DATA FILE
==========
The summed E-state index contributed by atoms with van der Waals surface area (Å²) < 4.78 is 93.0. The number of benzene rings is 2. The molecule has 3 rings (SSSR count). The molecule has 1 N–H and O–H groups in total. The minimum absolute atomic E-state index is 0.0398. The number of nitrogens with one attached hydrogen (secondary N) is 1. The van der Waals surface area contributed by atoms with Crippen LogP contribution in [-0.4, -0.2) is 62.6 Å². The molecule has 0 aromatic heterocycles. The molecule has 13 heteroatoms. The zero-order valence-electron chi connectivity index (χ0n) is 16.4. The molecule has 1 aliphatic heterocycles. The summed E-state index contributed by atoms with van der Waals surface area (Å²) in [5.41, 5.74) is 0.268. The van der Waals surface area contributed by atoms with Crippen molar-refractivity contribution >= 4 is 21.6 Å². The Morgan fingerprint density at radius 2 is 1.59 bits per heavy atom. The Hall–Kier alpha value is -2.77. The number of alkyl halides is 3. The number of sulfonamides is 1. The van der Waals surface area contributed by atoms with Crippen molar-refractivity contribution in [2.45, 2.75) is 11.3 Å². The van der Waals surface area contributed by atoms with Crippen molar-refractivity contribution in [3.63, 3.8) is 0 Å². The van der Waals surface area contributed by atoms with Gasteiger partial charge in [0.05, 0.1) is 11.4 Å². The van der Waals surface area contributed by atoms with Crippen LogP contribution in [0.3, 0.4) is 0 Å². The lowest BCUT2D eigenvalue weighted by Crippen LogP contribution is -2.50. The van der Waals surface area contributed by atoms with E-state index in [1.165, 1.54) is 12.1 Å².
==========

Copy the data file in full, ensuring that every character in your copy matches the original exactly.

The summed E-state index contributed by atoms with van der Waals surface area (Å²) < 4.78 is 93.0. The number of benzene rings is 2. The molecule has 3 rings (SSSR count). The molecule has 1 N–H and O–H groups in total. The minimum absolute atomic E-state index is 0.0398. The number of nitrogens with one attached hydrogen (secondary N) is 1. The van der Waals surface area contributed by atoms with Crippen LogP contribution in [-0.4, -0.2) is 62.6 Å². The molecule has 0 aromatic heterocycles. The molecule has 13 heteroatoms. The zero-order valence-electron chi connectivity index (χ0n) is 16.4. The molecule has 1 aliphatic heterocycles. The summed E-state index contributed by atoms with van der Waals surface area (Å²) in [5.41, 5.74) is 0.268. The van der Waals surface area contributed by atoms with Crippen molar-refractivity contribution >= 4 is 21.6 Å². The Morgan fingerprint density at radius 2 is 1.59 bits per heavy atom. The Hall–Kier alpha value is -2.77. The number of alkyl halides is 3. The number of sulfonamides is 1. The van der Waals surface area contributed by atoms with Crippen molar-refractivity contribution in [2.45, 2.75) is 11.3 Å². The van der Waals surface area contributed by atoms with Crippen molar-refractivity contribution in [3.63, 3.8) is 0 Å². The van der Waals surface area contributed by atoms with Gasteiger partial charge in [0.05, 0.1) is 11.4 Å². The van der Waals surface area contributed by atoms with Crippen LogP contribution in [0.3, 0.4) is 0 Å². The lowest BCUT2D eigenvalue weighted by Crippen LogP contribution is -2.50. The van der Waals surface area contributed by atoms with E-state index in [1.165, 1.54) is 12.1 Å².